Previously I spoke about my thoughts and feelings on WoW, and how they had ultimately lead me to a sense of detachment to the game, whereupon I unsubscribed. Many of the thoughts of disenfranchisement with Warcraft and the world of Azeroth as a whole that I wrote two posts ago are relevant to today’s discussion.
You see, as my feelings for WoW waned, it was FF14 that they started drifting towards.
Now, I didn’t maintain both MMO subscriptions side by side – not because of money, but largely because of time and disinterest. I picked up FF14 on a whim a couple of years ago during one of the periods where WoW was suffering a content drought, and I was remaining on it only to roleplay with friends. Since I wanted something else to fill that void, I went to FF14, and I was quickly swept up in the world that it offered.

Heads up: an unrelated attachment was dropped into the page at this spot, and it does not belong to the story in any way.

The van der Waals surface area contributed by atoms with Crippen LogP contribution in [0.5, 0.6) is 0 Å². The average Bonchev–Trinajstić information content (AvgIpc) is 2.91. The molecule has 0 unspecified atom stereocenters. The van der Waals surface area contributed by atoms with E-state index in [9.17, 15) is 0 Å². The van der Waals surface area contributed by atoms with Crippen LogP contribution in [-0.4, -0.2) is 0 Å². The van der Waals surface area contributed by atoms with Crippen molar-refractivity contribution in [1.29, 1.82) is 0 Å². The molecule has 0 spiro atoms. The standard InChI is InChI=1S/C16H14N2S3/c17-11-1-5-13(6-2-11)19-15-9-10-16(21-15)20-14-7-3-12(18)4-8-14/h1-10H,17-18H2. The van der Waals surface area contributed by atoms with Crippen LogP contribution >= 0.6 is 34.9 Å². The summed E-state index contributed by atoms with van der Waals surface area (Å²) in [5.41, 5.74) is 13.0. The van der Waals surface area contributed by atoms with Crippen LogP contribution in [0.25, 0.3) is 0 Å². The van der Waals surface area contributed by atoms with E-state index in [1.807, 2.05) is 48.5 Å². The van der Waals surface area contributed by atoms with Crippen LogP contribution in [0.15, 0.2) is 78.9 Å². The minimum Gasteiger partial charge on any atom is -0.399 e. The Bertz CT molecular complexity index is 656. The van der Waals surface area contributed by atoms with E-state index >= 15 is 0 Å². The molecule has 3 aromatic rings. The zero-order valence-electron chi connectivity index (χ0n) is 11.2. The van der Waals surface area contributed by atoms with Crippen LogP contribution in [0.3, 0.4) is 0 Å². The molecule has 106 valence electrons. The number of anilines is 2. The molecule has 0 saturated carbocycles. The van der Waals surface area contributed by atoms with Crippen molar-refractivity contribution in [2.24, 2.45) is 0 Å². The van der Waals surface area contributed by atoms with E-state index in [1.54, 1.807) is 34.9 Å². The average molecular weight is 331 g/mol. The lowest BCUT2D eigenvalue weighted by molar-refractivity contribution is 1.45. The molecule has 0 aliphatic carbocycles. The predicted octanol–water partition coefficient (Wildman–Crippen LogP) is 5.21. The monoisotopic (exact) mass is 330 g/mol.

I guess my thoughts started to mirror that previous time. It was almost on a whim that I started feeling the urge to load up a month of game time into FF14 and take a spin through it, playing through the patches I missed. I wanted to remake my favourite character from WoW into FF14 so that they’d have a chance to “live on”, so to speak. At first I fought the urge, but after chatting with a close friend about it, we decided to jump back in and check out the game together.
That was a little over a month ago, and she has since absolutely eclipsed my progress and raced ahead at a prodigious rate, eager to devour up every bit of story and worldbuilding the game as offered. And it was that realisation of what we’d been missing during our time in WoW – that sense of world, characters, and connection to the plot and setting that we were finding in FF14 – to finally make the plunge and unsubscribe from WoW without a second thought.